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I created simple Java Servlet: WelcomeServlet.java.

Than, I tried compile this file via:

javac WelcomeServlet.java

In result I see compile error:

package javax.servlet doesn't exit

I try find solution for this error with Google. And I find first part of answer: java compiler doesnt see servlet-api.jar file.

I know, that Apache Tomcat in it lib folder contains servlet-api.jar file.

So, I have this file, but where I must copy this file??

I try different folders:

echo %JAVA_HOME%
C:\Program Files\Java\jdk1.6.0_26

%PATH% contains this line: C:\Program Files\Java\jdk1.6.0_26\bin

So, I copy in:
%JAVA_HOME%\bin
%JAVA_HOME%\lib
%JAVA_HOME%\jre\lib

And in result same error. And only after I copy servlet-api.jar in directory: %JAVA_HOME%\jre\lib\ext

compilation complite sucessful.

My question: Why? Why I must copy in folder %JAVA_HOME%\jre\lib\ext ??

Where This moment describe in documentation?

And other question we have some official docs or specifications that describe folder structure for jdk folder??

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Must for the puttings of servlet JAR inside classpath. –  Michael Dec 1 '11 at 19:39
1  
You should never copy/move existing libraries around. This will only end up in a runtime classloading disaster. You've got to tell the Java compiler where they are by specifying the -cp or -classpath argument which represents the classpath (which is just a collection of disk file system paths pointing to dependency classes and JARs). Please undo all copy/move actions and keep the JRE and Tomcat's /lib folders untouched. –  BalusC Dec 1 '11 at 23:15

2 Answers 2

up vote 2 down vote accepted

You'll need to specify the directory or directories you want the compiler to search by using the -classpath command line option when running javac. The reason the compiler found your .jar in %JAVA_HOME%\jre\lib\ext is because it searches the extension directories by default.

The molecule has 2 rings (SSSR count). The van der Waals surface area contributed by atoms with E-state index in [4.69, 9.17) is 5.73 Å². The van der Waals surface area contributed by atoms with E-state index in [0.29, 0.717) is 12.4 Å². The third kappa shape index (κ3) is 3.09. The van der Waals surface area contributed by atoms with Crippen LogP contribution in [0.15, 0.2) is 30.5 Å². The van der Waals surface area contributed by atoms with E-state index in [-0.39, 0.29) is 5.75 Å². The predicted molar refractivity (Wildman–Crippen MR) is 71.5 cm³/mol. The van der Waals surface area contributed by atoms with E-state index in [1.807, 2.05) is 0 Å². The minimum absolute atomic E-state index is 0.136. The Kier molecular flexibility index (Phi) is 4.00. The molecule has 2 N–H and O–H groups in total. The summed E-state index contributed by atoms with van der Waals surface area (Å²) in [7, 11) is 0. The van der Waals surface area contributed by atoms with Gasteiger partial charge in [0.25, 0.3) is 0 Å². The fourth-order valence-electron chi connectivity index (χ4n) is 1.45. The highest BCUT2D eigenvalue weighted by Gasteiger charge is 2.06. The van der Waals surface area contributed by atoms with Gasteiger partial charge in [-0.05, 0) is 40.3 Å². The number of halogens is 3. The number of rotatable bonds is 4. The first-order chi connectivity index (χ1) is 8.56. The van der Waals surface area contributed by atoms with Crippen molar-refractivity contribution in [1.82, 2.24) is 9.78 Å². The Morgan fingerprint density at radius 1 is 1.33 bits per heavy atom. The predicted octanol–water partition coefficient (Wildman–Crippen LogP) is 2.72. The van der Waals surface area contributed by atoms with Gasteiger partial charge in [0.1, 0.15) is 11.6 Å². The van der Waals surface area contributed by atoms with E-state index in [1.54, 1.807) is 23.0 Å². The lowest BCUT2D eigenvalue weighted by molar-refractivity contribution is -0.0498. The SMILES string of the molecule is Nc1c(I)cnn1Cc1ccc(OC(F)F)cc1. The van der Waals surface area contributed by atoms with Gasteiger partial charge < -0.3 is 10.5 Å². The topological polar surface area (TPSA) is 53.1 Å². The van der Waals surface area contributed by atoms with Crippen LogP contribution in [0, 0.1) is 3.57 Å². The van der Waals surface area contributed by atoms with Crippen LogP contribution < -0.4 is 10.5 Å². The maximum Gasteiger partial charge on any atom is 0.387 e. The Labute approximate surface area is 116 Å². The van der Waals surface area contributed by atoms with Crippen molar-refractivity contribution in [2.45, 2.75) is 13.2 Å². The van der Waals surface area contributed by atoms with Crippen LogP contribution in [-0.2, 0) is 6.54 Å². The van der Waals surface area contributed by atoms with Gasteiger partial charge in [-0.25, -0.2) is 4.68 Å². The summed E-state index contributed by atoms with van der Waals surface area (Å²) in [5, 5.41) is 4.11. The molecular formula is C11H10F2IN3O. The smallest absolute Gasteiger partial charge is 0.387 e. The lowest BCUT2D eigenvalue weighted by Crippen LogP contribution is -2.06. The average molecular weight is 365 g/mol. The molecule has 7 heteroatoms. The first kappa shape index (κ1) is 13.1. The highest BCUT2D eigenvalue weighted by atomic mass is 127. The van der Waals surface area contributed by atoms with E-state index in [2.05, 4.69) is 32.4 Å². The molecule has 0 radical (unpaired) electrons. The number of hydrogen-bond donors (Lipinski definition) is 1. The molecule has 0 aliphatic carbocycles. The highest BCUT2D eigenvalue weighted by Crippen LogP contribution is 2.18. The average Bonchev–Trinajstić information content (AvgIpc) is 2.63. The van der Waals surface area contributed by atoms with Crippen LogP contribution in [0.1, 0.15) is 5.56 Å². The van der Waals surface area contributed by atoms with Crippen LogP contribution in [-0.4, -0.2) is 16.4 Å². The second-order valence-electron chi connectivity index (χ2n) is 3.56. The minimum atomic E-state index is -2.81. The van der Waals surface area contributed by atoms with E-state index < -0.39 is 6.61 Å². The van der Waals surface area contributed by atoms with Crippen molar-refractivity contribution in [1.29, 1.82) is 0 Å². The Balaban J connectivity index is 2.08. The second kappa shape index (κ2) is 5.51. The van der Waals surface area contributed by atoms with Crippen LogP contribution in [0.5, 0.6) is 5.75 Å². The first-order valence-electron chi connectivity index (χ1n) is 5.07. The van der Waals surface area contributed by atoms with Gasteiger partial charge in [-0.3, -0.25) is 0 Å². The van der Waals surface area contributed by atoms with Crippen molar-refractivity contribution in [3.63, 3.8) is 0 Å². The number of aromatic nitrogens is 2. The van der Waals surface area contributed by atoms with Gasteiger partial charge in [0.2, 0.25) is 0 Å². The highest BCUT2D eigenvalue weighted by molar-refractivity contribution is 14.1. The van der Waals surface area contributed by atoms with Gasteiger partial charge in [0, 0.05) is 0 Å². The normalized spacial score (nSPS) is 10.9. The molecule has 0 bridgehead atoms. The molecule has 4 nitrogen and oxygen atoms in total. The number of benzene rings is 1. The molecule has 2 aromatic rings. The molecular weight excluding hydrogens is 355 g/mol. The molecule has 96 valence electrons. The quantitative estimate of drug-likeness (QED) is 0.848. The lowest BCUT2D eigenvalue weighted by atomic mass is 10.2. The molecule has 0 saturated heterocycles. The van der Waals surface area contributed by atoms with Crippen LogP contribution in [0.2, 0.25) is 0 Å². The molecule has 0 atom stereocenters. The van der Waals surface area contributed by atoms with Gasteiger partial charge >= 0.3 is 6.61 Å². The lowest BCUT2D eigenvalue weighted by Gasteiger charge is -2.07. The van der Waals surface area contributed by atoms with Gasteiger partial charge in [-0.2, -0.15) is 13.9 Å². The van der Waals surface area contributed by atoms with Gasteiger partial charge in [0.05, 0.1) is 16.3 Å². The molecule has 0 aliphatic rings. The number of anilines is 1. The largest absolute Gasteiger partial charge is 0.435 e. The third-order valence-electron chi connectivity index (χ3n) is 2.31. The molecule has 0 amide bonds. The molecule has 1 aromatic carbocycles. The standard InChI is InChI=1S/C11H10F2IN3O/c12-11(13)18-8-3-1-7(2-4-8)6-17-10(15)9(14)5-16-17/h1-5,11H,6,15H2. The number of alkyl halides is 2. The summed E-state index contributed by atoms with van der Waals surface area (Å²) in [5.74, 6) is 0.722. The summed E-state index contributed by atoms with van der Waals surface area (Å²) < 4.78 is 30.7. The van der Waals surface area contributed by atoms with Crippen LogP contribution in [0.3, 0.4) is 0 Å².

This is for Java 1.5, but I believe it is more or less still correct:

http://docs.oracle.com/javase/1.5.0/docs/tooldocs/findingclasses.html

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The link Shaun provides is a more complete answer. But in short, using the classpath is the best way to introduce 3rd party or external (to the JDK/JRE) libraries. The classpath is a concept much like the %PATH% or the $PATH variables, but specifies locations for java to use for lookup rather than the shell to use for lookup of executables.

The classpath provides the java compiler or java virtual machine a list of items to use when searching for resources. This "path" may include directories or files. It will typically include jar files and sometimes locations of configuration files. Many Java based lookup schemes for files configuration or otherwise use some variant of what is accomplished by [Class#getResourceAsStream()][1]'s use of walking the Classpath.

I have rarely seen an incident where putting a jar file in the lib/ext location was preferred to utilizing the Classpath.

The classpath is typically an environment variable (%CLASSPATH% or $CLASSPATH) or specified on the command line when running java or javac (e.g. -cp or -classpath see the help from the executable you are running).

Build tools such as Ant and Maven will also provide abstractions to defining the list of jars to be utilized by your applications and are highly recommended to be used for any length of repetitive change code, build, test, run cycles.

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